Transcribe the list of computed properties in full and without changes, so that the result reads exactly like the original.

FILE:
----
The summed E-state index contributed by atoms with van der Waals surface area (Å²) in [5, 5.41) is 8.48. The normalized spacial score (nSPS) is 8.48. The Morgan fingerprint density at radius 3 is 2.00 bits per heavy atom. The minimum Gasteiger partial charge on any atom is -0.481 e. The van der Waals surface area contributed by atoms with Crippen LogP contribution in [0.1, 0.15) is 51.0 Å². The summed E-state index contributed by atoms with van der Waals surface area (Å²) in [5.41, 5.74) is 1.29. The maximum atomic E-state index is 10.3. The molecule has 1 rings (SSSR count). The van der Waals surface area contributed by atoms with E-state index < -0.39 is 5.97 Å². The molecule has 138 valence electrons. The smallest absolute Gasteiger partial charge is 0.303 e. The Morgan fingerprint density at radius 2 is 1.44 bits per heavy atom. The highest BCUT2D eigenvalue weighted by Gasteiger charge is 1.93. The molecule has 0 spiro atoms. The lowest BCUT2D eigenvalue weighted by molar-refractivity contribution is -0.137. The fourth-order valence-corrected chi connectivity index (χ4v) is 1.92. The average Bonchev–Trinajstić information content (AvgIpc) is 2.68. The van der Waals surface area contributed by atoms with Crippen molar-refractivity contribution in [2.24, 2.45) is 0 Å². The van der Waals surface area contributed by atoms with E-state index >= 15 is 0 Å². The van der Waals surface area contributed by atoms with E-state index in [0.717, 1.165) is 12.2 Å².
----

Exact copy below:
The summed E-state index contributed by atoms with van der Waals surface area (Å²) in [5, 5.41) is 8.48. The normalized spacial score (nSPS) is 8.48. The Morgan fingerprint density at radius 3 is 2.00 bits per heavy atom. The minimum Gasteiger partial charge on any atom is -0.481 e. The van der Waals surface area contributed by atoms with Crippen LogP contribution in [0.1, 0.15) is 51.0 Å². The summed E-state index contributed by atoms with van der Waals surface area (Å²) in [5.41, 5.74) is 1.29. The maximum atomic E-state index is 10.3. The molecule has 1 rings (SSSR count). The van der Waals surface area contributed by atoms with E-state index < -0.39 is 5.97 Å². The molecule has 138 valence electrons. The smallest absolute Gasteiger partial charge is 0.303 e. The Morgan fingerprint density at radius 2 is 1.44 bits per heavy atom. The highest BCUT2D eigenvalue weighted by Gasteiger charge is 1.93. The molecule has 0 spiro atoms. The lowest BCUT2D eigenvalue weighted by molar-refractivity contribution is -0.137. The fourth-order valence-corrected chi connectivity index (χ4v) is 1.92. The average Bonchev–Trinajstić information content (AvgIpc) is 2.68. The van der Waals surface area contributed by atoms with Crippen molar-refractivity contribution in [2.24, 2.45) is 0 Å². The van der Waals surface area contributed by atoms with E-state index >= 15 is 0 Å². The van der Waals surface area contributed by atoms with E-state index in [0.717, 1.165) is 12.2 Å².